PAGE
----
Intellectual property and artificial intelligence in the UK: what might the future hold?

AI is a hot topic for the current UK government. Last year, the UK Intellectual Property Office (UKIPO) published a call for views on the current and future suitability of the IP framework to deal with AI technology. The UK government has recently published their response. Here we discuss a selection of highlights from this.


The section on patents was divided into the following major topics: aims of the patent system (does it incentivise development of AI in the UK, something that our government is very keen on), AI as an inventor (something that got a lot of press recently with the DABUS case where the High Court upheld the UKIPO’s decision to deem two applications withdrawn for failure to name a natural person as an inventor - see our blog Inventive AI: can machines innovate?), conditions for grant of a patent (whether the current conditions cause problems for AI inventions, with impacts on stimulation of innovation and ethical oversight), and infringement (whether the current system is fit to deal with the possibility of AI infringing a patent).

In relation to the aims of the patent system, the main take home message was that all types of IP rights should be considered together when assessing whether the system as a whole adequately supports innovation, with patents already contributing positively to this (e.g. by helping to secure investment, encouraging disclosure, etc.). Much has been written elsewhere in relation to AI as an inventor so we will not dwell on this. The main concern raised was about transparency in the innovation process, and whether or not allowing AI to be named as an inventor would be detrimental to this by encouraging innovation to be kept secret or human inventors to be inappropriately named. The government has promised to consult later this year on policy options for protecting AI generated inventions.

Regarding the conditions for grant of a patent, the main concerns raised were that patent exclusions in the UK (or more specifically, the way that the UKIPO interprets these, which is somewhat less clear and friendly than the practice at the EPO - see our blog How to patent AI technology at the EPO) currently make it difficult to protect or even to obtain a search report for some types of AI invention (in particular, developments in the AI system itself –“core AI inventions” - rather than inventions that apply AI to another technical field), and that there may be some practical and strategic/commercial problems associated with the disclosure of training data. In response to this, the government has committed to: (i) publishing enhanced IPO guidelines on patent exclusion practice for AI inventions, following a review and comparison with EPO practice, and (ii) investigate the possibility of establishing a deposit system for data used to train AI systems disclosed in patent applications.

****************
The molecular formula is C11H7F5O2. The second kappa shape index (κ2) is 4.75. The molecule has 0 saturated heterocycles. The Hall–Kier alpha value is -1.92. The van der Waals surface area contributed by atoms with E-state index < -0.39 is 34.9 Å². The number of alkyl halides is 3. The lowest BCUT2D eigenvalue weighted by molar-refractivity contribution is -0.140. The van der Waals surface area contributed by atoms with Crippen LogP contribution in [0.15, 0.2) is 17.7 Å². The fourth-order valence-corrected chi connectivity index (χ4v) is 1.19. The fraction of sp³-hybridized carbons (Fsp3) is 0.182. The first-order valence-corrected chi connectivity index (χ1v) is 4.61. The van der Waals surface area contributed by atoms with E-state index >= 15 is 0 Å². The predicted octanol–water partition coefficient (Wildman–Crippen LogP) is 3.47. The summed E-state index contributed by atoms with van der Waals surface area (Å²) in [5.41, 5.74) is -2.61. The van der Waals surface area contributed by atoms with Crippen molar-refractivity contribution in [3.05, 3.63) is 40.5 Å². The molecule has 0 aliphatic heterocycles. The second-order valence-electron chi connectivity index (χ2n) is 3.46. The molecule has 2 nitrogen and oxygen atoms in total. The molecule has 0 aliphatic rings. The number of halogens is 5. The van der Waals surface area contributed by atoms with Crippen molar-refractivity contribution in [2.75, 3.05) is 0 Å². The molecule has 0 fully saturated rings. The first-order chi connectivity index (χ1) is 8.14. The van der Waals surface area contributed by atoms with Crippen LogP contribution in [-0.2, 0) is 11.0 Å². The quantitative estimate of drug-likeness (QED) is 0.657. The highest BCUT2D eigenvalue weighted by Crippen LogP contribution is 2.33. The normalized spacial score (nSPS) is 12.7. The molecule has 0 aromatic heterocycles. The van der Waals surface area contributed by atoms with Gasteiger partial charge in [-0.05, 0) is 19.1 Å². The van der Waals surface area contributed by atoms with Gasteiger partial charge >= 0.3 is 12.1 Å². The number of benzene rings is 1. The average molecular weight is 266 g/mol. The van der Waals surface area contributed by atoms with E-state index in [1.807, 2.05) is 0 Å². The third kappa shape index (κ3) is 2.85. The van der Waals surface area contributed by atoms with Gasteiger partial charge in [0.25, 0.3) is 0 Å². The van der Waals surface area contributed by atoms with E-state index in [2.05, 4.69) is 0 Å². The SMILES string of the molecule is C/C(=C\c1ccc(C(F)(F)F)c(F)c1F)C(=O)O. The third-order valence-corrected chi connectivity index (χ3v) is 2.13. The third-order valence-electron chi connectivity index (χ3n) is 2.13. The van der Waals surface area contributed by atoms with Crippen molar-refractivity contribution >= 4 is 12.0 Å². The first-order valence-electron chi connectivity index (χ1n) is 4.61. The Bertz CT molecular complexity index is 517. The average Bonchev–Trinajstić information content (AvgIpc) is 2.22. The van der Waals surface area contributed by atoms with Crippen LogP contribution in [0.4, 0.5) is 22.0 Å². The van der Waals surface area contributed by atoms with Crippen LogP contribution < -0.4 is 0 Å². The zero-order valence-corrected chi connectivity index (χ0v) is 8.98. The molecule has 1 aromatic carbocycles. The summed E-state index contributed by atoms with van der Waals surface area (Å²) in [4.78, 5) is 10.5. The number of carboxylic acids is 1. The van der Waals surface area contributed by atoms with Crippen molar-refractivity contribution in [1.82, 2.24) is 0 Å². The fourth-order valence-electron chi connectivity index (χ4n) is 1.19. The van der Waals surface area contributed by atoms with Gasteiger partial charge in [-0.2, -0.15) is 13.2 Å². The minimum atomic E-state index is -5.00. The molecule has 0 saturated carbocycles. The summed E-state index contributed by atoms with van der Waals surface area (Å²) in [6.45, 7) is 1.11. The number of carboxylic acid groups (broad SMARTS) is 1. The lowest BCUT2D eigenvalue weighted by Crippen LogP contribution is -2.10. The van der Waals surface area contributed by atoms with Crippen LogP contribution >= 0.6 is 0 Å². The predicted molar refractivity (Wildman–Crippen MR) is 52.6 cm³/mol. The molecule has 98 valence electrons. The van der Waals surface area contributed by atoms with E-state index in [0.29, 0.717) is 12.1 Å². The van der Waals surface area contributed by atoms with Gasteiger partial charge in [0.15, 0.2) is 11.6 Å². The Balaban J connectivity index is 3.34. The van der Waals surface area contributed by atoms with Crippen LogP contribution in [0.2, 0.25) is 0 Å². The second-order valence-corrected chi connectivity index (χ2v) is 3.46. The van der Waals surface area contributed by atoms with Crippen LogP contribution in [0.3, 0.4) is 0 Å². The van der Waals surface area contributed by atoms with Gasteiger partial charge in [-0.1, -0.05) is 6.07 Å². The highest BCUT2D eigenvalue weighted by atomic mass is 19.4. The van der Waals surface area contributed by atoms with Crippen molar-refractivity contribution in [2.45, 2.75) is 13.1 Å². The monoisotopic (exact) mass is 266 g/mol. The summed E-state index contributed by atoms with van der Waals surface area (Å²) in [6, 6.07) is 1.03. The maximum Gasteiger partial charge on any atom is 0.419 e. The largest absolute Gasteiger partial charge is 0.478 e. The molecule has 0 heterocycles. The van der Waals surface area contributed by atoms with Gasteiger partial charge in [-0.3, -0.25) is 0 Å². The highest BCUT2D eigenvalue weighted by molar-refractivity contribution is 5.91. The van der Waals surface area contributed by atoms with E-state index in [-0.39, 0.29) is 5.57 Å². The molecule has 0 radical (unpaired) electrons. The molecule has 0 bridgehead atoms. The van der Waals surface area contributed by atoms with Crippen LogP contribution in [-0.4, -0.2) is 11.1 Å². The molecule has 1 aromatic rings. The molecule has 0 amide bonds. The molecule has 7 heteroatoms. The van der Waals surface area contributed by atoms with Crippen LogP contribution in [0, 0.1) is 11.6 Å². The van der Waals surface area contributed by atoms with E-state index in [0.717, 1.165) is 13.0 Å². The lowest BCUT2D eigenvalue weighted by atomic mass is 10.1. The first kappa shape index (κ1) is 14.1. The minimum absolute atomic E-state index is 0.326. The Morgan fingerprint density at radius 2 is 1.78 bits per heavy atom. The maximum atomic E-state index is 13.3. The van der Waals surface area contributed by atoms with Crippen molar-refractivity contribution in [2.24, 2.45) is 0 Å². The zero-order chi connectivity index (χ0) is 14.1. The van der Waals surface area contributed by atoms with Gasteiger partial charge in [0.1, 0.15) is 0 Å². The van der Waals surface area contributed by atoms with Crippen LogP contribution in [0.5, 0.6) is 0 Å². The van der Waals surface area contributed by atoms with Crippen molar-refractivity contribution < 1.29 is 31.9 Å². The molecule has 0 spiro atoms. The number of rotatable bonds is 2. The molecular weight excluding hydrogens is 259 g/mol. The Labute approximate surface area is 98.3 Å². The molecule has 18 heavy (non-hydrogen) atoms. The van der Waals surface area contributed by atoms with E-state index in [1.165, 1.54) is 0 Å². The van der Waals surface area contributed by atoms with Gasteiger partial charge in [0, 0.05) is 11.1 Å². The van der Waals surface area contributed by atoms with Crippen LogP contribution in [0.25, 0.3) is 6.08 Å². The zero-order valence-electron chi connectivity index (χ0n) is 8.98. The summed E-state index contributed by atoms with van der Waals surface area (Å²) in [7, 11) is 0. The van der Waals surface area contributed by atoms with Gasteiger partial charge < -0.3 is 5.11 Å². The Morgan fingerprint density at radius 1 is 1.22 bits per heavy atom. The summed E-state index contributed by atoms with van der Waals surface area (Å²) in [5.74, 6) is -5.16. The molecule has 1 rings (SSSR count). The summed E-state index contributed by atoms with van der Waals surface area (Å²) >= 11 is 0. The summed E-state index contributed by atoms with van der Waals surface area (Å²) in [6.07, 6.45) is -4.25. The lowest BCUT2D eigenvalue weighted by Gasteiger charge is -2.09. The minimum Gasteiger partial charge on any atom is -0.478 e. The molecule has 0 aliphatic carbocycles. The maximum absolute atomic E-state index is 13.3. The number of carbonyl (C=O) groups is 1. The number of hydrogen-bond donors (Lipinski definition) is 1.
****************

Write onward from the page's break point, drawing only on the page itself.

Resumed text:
The former would certainly be most welcome as far as we are concerned. As to the latter, a way to deposit training data could allow applicants to keep a patent specification shorter and thereby save fees. However, the practicalities of how this is implemented could have a significant impact for users. Indeed, in some fields the data can be very sensitive (e.g. medical data comes to mind), and further the data is likely to be of a significantly more heterogenous type than e.g. sequence listings. The introduction of sequence listings similarly removed the needs for excessively long specifications but came with additional constraints including formal requirements, further deadlines and opportunities for deficiencies to cause a lapse of the application. All such practical difficulties and additional constraints are likely to be even more prominent with regards to AI training data in many cases. Additionally, there are cases where it is arguable whether full disclosure of the training data is in fact necessary to fulfil the disclosure requirements. In such cases the requirements for any training data to be deposited could reduce flexibility for the applicant.